Martin: 3*(39 -13) + 29 = 107
Eric: 3*(37 – 12) + 28 = 103
Josh: 3*(33 – 12) + 28 = 91
Since I had just purchased my own copy of Age of Steam, I was eager to play the game at Joe’s on Sunday – three players sat at the table so we played the Ireland map.
As seems to be usual with the Ireland map, there are a lot of early opportunities to ship for 2 on the first turn, even without Engineer. The most marked fact about the setup was that many yellow cubes were distributed throughout the northwest – I wrongly thought this would mean they would see little use.
Josh took First Build and built west out of Dublin, setting himself up in the middle of the board.
I took Locomotive (with a high bid of 2), and took the Dublin sea-link as well as building south from Dublin towards the yellow sea-link.
Martin took Engineer and the north, building to the west from the northeastern purple city.
I prefer four to three on the Ireland board, as it usually feels like the absence of the fourth player means one player faces relatively little competition in part of the board. I was immediately worried that Martin would have such an advantage – though this ended up not being so much the case this game.
I used the locomotive to upgrade twice, while Josh and Martin took the link and shipped for 2 each. As we went into the second turn, I took the yellow sea-link in the southeast, Martin the sea-link to Scotland in the north, and Josh turned his western tail south to head for Limerick, Cork, and eventually the other yellow sea-link. On the subsequent turn, Josh chose Deurbanization as his action… it effectively deterred me from taking first build and buying the yellow sea-link before him, as I felt sure I would then be the target of the deurbing, which instead hit Martin. At this point Martin had connected throughout the northwest, but the prevalence of yellow cubes meant he actually had few options for his moves. Josh removed one, but caution on Martin’s part meant he had an alternative to ship. I crossed track with Josh in Cork, but we got along fine: the brown cities to the west held mostly blue and red cubes, which were useless to Josh without the additional expense of establishing the last remaining sea-link. So I built west of Cork, and he ended up expanding north – taking advantage of all those yellow cubes lying around, and building parallel to much of Martin’s track.
At the end of three turns, Josh had income 8, Martin 9, and I 10, with links of 3, 4, and 4 respectively. Martin chose Locomotive and didn’t ship; I shipped twice for 4. Thinking back, this was my key mistake in the game. Compare the following turn sequences:
The former adds income of 19, the latter 23… a difference of 4 income. And even if you look at the cost of not having the income in the earlier turns, the delayed income in the latter is only equal to taking out 1 extra share, meaning that 1 share allows you to increase income by 4, or a gain of 3*(4-1)=9 points.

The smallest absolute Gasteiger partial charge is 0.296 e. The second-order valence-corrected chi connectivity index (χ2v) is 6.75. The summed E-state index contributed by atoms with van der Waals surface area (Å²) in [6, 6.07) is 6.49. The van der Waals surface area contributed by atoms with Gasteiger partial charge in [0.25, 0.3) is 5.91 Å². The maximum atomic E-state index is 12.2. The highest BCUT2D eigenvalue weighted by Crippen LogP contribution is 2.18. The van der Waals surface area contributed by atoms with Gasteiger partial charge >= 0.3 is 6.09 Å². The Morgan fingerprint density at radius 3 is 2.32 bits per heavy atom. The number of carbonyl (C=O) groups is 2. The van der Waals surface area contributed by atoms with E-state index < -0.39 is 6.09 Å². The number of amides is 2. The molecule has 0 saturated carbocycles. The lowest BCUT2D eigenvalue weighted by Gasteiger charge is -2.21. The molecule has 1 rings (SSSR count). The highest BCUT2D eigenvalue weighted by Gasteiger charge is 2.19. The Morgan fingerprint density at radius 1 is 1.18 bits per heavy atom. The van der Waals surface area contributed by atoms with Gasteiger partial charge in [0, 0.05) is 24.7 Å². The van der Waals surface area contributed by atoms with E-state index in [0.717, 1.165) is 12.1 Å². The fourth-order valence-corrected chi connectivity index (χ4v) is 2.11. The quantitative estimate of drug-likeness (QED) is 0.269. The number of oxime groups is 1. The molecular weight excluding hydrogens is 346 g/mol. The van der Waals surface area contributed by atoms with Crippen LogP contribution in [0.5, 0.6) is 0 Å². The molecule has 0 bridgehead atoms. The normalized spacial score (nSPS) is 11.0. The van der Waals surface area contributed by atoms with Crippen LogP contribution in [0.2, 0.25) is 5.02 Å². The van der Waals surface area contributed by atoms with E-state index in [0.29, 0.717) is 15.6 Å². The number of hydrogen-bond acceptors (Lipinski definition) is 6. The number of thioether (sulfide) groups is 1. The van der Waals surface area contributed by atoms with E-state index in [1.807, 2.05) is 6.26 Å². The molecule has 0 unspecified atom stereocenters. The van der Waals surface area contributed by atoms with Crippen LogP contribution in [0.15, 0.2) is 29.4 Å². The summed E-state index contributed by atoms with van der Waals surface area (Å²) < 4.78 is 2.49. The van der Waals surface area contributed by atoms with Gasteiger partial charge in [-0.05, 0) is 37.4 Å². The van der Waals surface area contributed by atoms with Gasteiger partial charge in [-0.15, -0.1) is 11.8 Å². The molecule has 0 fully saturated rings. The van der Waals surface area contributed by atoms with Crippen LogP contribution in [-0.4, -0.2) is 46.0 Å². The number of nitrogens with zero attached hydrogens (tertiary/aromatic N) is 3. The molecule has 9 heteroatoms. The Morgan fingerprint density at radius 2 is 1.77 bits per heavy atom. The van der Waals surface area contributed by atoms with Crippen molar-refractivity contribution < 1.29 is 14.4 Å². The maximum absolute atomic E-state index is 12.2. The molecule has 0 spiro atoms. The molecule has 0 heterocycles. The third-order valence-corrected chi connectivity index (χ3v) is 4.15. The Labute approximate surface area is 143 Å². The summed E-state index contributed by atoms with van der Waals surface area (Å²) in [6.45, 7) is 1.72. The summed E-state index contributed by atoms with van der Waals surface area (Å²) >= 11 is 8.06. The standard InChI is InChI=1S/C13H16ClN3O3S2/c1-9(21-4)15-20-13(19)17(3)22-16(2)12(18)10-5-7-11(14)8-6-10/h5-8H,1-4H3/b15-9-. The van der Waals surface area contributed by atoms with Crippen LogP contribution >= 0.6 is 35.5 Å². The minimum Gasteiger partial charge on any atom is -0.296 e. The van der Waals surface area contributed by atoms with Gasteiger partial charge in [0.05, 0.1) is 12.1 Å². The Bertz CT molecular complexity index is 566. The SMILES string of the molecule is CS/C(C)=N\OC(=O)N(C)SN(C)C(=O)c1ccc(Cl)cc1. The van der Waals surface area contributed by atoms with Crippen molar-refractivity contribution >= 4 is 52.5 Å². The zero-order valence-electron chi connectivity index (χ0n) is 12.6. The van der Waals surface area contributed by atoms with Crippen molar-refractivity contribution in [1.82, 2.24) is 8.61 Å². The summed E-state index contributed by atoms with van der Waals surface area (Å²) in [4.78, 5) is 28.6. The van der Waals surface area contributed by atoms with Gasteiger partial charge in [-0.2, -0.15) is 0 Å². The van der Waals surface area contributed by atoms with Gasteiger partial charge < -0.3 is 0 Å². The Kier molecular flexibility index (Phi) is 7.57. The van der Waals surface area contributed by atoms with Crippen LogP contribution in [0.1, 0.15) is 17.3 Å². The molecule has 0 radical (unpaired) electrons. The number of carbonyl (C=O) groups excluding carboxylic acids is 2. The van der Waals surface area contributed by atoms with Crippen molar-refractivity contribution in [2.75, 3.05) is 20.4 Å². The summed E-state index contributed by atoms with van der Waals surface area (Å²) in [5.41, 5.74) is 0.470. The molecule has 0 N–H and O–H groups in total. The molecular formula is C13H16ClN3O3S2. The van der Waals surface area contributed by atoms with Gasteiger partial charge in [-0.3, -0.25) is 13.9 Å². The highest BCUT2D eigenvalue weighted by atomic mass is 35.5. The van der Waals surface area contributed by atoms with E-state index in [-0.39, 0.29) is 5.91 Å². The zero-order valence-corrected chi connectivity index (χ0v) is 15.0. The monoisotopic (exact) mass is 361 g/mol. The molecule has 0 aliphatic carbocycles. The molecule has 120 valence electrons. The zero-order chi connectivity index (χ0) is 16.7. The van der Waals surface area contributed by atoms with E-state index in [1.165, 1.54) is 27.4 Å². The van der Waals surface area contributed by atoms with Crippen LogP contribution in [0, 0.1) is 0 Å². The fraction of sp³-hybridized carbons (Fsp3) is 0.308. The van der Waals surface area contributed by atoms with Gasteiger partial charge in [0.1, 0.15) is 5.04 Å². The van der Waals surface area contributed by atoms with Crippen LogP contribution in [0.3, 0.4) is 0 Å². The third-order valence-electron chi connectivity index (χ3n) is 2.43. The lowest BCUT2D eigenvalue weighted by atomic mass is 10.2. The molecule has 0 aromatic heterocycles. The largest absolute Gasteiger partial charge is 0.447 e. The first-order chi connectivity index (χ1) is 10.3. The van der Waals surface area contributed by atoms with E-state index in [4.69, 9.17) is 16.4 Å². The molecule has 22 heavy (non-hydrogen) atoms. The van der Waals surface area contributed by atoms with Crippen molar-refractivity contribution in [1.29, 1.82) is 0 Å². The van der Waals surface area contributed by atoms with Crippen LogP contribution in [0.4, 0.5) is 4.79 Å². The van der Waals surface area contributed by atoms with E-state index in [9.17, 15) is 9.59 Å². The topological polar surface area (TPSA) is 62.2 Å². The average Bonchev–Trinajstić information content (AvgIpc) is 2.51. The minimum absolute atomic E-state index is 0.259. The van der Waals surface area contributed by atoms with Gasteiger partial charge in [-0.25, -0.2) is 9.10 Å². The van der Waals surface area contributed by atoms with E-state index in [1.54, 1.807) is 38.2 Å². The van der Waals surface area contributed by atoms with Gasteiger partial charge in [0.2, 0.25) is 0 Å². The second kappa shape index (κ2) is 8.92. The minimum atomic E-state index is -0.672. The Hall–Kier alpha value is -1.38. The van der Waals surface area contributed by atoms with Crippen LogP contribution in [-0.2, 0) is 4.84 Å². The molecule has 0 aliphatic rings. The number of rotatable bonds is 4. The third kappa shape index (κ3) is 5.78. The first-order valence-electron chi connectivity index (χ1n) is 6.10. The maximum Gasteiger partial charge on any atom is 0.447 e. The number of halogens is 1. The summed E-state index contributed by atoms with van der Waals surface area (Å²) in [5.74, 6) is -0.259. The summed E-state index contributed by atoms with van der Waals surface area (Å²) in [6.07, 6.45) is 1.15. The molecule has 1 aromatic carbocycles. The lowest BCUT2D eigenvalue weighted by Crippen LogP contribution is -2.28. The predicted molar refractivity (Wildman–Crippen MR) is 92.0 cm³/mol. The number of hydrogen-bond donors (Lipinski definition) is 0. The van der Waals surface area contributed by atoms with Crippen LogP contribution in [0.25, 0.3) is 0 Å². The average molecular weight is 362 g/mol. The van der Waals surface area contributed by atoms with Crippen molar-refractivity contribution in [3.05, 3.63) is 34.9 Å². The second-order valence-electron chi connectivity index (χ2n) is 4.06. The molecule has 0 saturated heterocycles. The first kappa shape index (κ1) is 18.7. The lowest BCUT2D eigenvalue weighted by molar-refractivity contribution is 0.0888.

I choose the former. And it was not a case of having too few shipments – I think it is unusually easy to build high-link routes on the Ireland map, and I had plenty. I was thinking something about trying to build up income past the break even point so I would not have to take out any more shares in the future. But it was a big mistake.
In another turn or so we were all at link 6, and all ready to ship mostly 6’s for the remainder of the game, but Martin was ahead by about 6 income. While we closed over time (he had to ship 5’s a couple times, and at least once his income reduction was greater than ours), we couldn’t catch him. Once he was making a large profit he bid over us and took Deurbanization every time. While it did little to me (I think after three turns of being targeted I only had to ship one 5 instead of a 6), it prevented us from hitting him – and he was the one short and redundant 6’s. I kept taking Engineer to turn money into track as quickly as possible, but it was not enough, and Martin pulled out the win by a margin of 4 points.
Thoughts about the Ireland map:
1) I have some theories about optimal play, and I think one of the basics is this: build up your link as fast as possible. In Ireland this is even more important, as Locomotive does not give you the free upgrade. Having to use a shipment to upgrade from 5 to 6, for instance, has an opportunity cost of 5 income – 15 points – which is well worth a share or even two in bidding for Locomotive on the U.S. board (which costs only 3 or 6 points). Now if I can just give myself the courage of my convictions and always increase my link that way.
2) Deurbanization is unpopular as a game mechanic. It feels like it comes out of nowhere, and is unrelated to other forms of competition (i.e, competing over connecting into the same city or buying a sea-link). That is, it feels like it is too easy a way to hurt others (although rivals can prepare to some extent for it). One good thing that could be said of it is that, in this game, it did become a weaken-the-leader mechanic. It happened that Martin had fewer redundant shipments than Josh and I, which meant that he had to take deurbanization every turn to avoid us getting it and hitting him. Which meant that the two of us not in the lead could use our picks more advantageously. However, it doesn’t seem a necessary relation between being in the lead and having fewer redundant shipments, so I doubt this works generally.
3) While the sea-links make things expensive, the proximity of cities, one to another, means it is very easy to build high-link chains, and very easy to work triangles into your routes – whereby you can ship across two links or one link between two cities, in order to hit whatever distance you need. So scores seem relatively high and a lot of shipments for 6 take place.